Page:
The interaction of energetic (up to 200 eV/atom) size-selected Con clusters with HOPG is studied both experimentally and theoretically. Etching of the radiation damaged areas introduced by cluster impacts provides a measure of the depth to which the collision cascades are developed and allows a comparison of these data with the molecular dynamics simulations. Good agreement between the experimental results and modeling is obtained. It is shown that the projected range of the cluster constituents can be linearly scaled with the projected momentum (the cluster momentum divided by surface impact area). With decrease in cluster energies to ca. 10 eV/atom the transition from implantation to pinning is suggested. It is found that even after quite energetic impacts residual clusters remain intact in the shallow graphite layer. These clusters can catalyze reaction of atmospheric oxygen with damaged graphite areas under the thermal heating that leads to the formation of narrow (5-15 nm) random in shape surface channels (trenches) in the top few graphene layers. Thus, small imbedded Co nanoparticles can be used as a processing tool for graphene.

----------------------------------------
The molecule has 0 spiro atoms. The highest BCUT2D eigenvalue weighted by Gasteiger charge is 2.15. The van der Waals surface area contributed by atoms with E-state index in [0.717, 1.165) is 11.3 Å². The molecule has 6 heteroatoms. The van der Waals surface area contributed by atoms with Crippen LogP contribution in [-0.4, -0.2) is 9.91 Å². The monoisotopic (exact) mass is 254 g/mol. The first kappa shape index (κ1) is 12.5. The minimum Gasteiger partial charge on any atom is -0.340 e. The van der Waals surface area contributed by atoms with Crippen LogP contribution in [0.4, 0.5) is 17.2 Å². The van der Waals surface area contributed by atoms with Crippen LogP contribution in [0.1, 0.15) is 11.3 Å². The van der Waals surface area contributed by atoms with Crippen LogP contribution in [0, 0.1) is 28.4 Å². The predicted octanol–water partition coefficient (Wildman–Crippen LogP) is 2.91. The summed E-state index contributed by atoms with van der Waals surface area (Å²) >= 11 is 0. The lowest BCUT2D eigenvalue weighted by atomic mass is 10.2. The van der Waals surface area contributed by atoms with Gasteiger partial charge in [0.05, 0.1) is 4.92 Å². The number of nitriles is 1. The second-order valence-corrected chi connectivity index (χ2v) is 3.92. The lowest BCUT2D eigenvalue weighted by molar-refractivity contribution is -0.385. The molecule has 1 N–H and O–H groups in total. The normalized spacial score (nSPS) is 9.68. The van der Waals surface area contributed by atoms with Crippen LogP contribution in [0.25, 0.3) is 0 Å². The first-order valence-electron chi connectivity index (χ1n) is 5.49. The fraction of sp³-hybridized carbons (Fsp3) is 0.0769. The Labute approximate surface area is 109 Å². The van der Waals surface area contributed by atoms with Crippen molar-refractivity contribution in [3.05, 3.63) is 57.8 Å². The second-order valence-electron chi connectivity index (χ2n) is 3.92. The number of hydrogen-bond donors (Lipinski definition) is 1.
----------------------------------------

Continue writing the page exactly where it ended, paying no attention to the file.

|Journal||Physical Review B - Condensed Matter and Materials Physics|
|State||Published - 19 Nov 2009|